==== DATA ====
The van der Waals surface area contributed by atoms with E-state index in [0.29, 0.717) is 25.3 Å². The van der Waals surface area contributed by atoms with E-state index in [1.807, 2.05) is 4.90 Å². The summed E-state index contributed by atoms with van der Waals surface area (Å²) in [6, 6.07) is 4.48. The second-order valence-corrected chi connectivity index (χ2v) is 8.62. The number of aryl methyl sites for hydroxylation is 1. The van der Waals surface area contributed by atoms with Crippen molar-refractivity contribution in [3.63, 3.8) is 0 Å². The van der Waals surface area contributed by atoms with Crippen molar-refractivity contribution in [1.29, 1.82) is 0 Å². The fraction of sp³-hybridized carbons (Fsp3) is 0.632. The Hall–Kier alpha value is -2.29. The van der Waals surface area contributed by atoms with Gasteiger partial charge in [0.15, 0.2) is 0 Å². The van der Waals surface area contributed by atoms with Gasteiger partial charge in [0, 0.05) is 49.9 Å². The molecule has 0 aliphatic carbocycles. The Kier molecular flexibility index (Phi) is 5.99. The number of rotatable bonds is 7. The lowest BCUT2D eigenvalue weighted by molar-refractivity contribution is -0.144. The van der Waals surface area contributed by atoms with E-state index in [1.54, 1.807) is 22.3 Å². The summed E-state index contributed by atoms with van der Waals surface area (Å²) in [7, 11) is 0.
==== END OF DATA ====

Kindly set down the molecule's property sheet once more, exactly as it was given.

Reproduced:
The van der Waals surface area contributed by atoms with E-state index in [0.29, 0.717) is 25.3 Å². The van der Waals surface area contributed by atoms with E-state index in [1.807, 2.05) is 4.90 Å². The summed E-state index contributed by atoms with van der Waals surface area (Å²) in [6, 6.07) is 4.48. The second-order valence-corrected chi connectivity index (χ2v) is 8.62. The number of aryl methyl sites for hydroxylation is 1. The van der Waals surface area contributed by atoms with Crippen molar-refractivity contribution in [3.63, 3.8) is 0 Å². The van der Waals surface area contributed by atoms with Crippen molar-refractivity contribution in [1.29, 1.82) is 0 Å². The fraction of sp³-hybridized carbons (Fsp3) is 0.632. The Hall–Kier alpha value is -2.29. The van der Waals surface area contributed by atoms with Gasteiger partial charge in [0.15, 0.2) is 0 Å². The van der Waals surface area contributed by atoms with Gasteiger partial charge in [0, 0.05) is 49.9 Å². The molecule has 0 aliphatic carbocycles. The Kier molecular flexibility index (Phi) is 5.99. The number of rotatable bonds is 7. The lowest BCUT2D eigenvalue weighted by molar-refractivity contribution is -0.144. The van der Waals surface area contributed by atoms with E-state index in [1.54, 1.807) is 22.3 Å². The summed E-state index contributed by atoms with van der Waals surface area (Å²) in [7, 11) is 0.